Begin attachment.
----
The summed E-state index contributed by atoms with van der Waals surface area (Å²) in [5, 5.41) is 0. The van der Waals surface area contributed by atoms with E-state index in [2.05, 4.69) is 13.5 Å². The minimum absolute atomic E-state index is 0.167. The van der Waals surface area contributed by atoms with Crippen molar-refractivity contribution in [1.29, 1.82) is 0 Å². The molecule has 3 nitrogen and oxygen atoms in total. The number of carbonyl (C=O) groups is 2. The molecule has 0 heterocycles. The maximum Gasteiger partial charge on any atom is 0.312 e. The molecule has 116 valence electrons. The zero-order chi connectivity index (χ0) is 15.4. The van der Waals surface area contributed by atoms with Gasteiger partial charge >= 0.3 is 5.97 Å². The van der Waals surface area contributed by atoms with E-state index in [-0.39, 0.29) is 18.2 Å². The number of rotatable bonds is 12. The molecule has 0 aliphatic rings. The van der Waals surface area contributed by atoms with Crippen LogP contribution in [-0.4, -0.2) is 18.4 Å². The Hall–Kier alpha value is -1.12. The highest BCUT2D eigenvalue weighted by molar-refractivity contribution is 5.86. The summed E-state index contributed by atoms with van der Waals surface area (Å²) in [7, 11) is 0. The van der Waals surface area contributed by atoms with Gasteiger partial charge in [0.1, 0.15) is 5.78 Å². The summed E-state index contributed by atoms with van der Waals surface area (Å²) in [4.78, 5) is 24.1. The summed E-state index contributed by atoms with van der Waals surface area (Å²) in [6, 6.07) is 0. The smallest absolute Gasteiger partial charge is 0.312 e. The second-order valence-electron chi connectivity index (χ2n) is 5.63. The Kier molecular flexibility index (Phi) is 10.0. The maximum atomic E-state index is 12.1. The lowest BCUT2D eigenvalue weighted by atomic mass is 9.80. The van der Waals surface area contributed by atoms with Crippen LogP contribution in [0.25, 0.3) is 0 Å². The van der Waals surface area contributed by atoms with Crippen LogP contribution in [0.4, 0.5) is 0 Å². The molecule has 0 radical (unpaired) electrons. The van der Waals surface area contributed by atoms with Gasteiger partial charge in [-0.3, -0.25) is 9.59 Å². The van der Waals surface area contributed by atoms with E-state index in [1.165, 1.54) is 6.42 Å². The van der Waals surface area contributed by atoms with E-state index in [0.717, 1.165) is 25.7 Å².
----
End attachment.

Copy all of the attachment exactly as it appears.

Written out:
The summed E-state index contributed by atoms with van der Waals surface area (Å²) in [5, 5.41) is 0. The van der Waals surface area contributed by atoms with E-state index in [2.05, 4.69) is 13.5 Å². The minimum absolute atomic E-state index is 0.167. The van der Waals surface area contributed by atoms with Crippen molar-refractivity contribution in [1.29, 1.82) is 0 Å². The molecule has 3 nitrogen and oxygen atoms in total. The number of carbonyl (C=O) groups is 2. The molecule has 0 heterocycles. The maximum Gasteiger partial charge on any atom is 0.312 e. The molecule has 116 valence electrons. The zero-order chi connectivity index (χ0) is 15.4. The van der Waals surface area contributed by atoms with Gasteiger partial charge >= 0.3 is 5.97 Å². The van der Waals surface area contributed by atoms with E-state index in [-0.39, 0.29) is 18.2 Å². The number of rotatable bonds is 12. The molecule has 0 aliphatic rings. The van der Waals surface area contributed by atoms with Crippen LogP contribution in [-0.4, -0.2) is 18.4 Å². The Hall–Kier alpha value is -1.12. The highest BCUT2D eigenvalue weighted by molar-refractivity contribution is 5.86. The summed E-state index contributed by atoms with van der Waals surface area (Å²) in [7, 11) is 0. The van der Waals surface area contributed by atoms with Gasteiger partial charge in [0.1, 0.15) is 5.78 Å². The summed E-state index contributed by atoms with van der Waals surface area (Å²) in [4.78, 5) is 24.1. The summed E-state index contributed by atoms with van der Waals surface area (Å²) in [6, 6.07) is 0. The smallest absolute Gasteiger partial charge is 0.312 e. The second-order valence-electron chi connectivity index (χ2n) is 5.63. The Kier molecular flexibility index (Phi) is 10.0. The maximum atomic E-state index is 12.1. The lowest BCUT2D eigenvalue weighted by atomic mass is 9.80. The van der Waals surface area contributed by atoms with Crippen LogP contribution in [0.25, 0.3) is 0 Å². The van der Waals surface area contributed by atoms with Crippen LogP contribution in [0.4, 0.5) is 0 Å². The molecule has 0 radical (unpaired) electrons. The van der Waals surface area contributed by atoms with Gasteiger partial charge in [-0.3, -0.25) is 9.59 Å². The van der Waals surface area contributed by atoms with E-state index in [1.165, 1.54) is 6.42 Å². The van der Waals surface area contributed by atoms with E-state index in [0.717, 1.165) is 25.7 Å².